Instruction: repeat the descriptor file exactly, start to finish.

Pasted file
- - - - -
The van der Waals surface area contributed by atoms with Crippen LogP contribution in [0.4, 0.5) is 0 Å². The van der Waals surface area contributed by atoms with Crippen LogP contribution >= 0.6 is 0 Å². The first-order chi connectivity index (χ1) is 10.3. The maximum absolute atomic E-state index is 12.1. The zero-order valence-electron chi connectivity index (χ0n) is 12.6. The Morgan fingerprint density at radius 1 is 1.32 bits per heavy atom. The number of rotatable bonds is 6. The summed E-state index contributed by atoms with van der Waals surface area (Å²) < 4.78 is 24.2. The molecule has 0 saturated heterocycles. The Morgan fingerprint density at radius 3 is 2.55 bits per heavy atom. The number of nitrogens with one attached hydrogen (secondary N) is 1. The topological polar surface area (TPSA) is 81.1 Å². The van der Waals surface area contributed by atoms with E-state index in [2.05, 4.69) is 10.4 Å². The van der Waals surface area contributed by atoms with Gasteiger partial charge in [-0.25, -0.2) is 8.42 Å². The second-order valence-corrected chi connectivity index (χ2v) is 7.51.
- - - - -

The van der Waals surface area contributed by atoms with Crippen LogP contribution in [0.4, 0.5) is 0 Å². The van der Waals surface area contributed by atoms with Crippen LogP contribution >= 0.6 is 0 Å². The first-order chi connectivity index (χ1) is 10.3. The maximum absolute atomic E-state index is 12.1. The zero-order valence-electron chi connectivity index (χ0n) is 12.6. The Morgan fingerprint density at radius 1 is 1.32 bits per heavy atom. The number of rotatable bonds is 6. The summed E-state index contributed by atoms with van der Waals surface area (Å²) < 4.78 is 24.2. The molecule has 0 saturated heterocycles. The Morgan fingerprint density at radius 3 is 2.55 bits per heavy atom. The number of nitrogens with one attached hydrogen (secondary N) is 1. The topological polar surface area (TPSA) is 81.1 Å². The van der Waals surface area contributed by atoms with E-state index in [2.05, 4.69) is 10.4 Å². The van der Waals surface area contributed by atoms with Gasteiger partial charge in [-0.25, -0.2) is 8.42 Å². The second-order valence-corrected chi connectivity index (χ2v) is 7.51.